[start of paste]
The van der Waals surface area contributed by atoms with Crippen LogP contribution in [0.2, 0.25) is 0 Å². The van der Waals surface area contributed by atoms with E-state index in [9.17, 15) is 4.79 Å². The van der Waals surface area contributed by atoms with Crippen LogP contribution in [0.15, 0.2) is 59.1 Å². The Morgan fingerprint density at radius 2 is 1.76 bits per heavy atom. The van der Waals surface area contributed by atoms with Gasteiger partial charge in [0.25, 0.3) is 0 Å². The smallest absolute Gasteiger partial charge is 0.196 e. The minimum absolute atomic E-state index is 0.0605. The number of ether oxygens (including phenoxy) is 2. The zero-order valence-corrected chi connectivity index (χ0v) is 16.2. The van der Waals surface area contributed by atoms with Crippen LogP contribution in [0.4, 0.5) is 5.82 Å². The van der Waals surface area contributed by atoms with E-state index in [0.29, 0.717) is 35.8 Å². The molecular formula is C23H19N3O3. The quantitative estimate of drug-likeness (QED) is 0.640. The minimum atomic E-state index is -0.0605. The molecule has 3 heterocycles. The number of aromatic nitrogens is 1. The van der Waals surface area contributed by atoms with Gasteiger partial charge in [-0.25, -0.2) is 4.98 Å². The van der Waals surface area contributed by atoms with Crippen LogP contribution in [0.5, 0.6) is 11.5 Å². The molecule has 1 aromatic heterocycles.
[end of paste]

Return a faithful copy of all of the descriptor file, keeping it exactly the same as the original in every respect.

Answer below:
The van der Waals surface area contributed by atoms with Crippen LogP contribution in [0.2, 0.25) is 0 Å². The van der Waals surface area contributed by atoms with E-state index in [9.17, 15) is 4.79 Å². The van der Waals surface area contributed by atoms with Crippen LogP contribution in [0.15, 0.2) is 59.1 Å². The Morgan fingerprint density at radius 2 is 1.76 bits per heavy atom. The van der Waals surface area contributed by atoms with Gasteiger partial charge in [0.25, 0.3) is 0 Å². The smallest absolute Gasteiger partial charge is 0.196 e. The minimum absolute atomic E-state index is 0.0605. The number of ether oxygens (including phenoxy) is 2. The zero-order valence-corrected chi connectivity index (χ0v) is 16.2. The van der Waals surface area contributed by atoms with Crippen LogP contribution in [0.4, 0.5) is 5.82 Å². The van der Waals surface area contributed by atoms with E-state index in [0.29, 0.717) is 35.8 Å². The molecular formula is C23H19N3O3. The quantitative estimate of drug-likeness (QED) is 0.640. The minimum atomic E-state index is -0.0605. The molecule has 3 heterocycles. The number of aromatic nitrogens is 1. The van der Waals surface area contributed by atoms with Gasteiger partial charge in [-0.25, -0.2) is 4.98 Å². The van der Waals surface area contributed by atoms with Crippen LogP contribution in [0.5, 0.6) is 11.5 Å². The molecule has 1 aromatic heterocycles.